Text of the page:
Thursday, August 19, 2010

Google CEO: People want Google to tell them what to do

Eric Schmidt, Google's CEO sat down with a bunch of Wall Street Journal Editors recently. Holman W. Jenkins, Jr. took the interview and turned it into an article, "Google and the Search for the Future." After reading the article I wish I could afford Google stock. Mr. Schmidt appears to have far reaching vision, and enough of it to keep Google at the forefront of our online life for a good while. But at the same time, I cringe to think of what his vision means for our privacy.

Why does it make me cringe? Two quotes from the article, one a direct quote of Mr. Schmidt, seem to put Google on the path to becoming Big Brother, although a much kinder, gentler big brother than imagined by George Orwell:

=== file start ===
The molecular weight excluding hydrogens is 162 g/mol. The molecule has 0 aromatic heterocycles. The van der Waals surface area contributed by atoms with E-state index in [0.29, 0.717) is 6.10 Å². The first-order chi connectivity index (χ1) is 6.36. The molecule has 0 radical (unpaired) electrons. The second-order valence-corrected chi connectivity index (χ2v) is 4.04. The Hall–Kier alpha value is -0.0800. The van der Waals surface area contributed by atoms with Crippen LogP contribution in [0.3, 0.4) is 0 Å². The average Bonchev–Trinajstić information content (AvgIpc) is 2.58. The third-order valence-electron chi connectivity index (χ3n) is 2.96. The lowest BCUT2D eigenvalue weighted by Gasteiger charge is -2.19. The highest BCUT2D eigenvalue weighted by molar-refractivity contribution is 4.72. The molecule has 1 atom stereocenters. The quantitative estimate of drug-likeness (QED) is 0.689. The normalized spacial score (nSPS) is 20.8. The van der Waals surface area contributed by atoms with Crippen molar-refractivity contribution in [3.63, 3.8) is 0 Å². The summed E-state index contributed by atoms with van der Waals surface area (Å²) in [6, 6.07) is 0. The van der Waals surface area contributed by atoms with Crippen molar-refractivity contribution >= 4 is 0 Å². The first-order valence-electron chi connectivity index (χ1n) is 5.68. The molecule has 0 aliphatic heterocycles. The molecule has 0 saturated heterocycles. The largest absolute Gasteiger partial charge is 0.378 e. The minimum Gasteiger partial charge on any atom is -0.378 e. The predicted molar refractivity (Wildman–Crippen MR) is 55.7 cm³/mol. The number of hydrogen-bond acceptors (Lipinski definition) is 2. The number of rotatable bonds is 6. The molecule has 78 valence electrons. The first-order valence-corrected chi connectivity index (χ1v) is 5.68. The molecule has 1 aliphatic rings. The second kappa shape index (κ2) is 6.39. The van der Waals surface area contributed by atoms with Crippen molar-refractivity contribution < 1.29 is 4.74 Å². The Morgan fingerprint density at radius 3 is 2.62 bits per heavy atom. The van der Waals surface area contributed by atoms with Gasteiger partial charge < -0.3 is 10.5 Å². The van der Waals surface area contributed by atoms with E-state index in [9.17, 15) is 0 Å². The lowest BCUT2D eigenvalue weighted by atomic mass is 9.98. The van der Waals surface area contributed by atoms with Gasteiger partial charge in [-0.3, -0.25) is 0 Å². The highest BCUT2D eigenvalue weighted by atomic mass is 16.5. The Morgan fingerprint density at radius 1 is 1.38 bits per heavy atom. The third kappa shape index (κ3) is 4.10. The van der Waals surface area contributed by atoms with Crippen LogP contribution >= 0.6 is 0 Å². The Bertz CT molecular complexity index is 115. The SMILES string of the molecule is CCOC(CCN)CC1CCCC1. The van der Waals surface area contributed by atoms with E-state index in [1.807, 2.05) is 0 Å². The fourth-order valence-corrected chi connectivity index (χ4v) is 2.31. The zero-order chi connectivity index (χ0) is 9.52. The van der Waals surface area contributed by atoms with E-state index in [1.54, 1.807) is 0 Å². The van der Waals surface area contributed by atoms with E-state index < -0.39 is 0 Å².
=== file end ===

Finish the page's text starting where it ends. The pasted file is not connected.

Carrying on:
"I actually think most people don't want Google to answer their questions," he elaborates. "They want Google to tell them what they should be doing next."

Let's say you're walking down the street. Because of the info Google has collected about you, "we know roughly who you are, roughly what you care about, roughly who your friends are."

We all know that Google knows a great deal about us. And I'm pretty sure that it has better than a rough idea who a lot of people's friends are. What's a little scary is the CEO of Google thinks that most of us want Google to tell us what to do. What's scarier is that he my be right.


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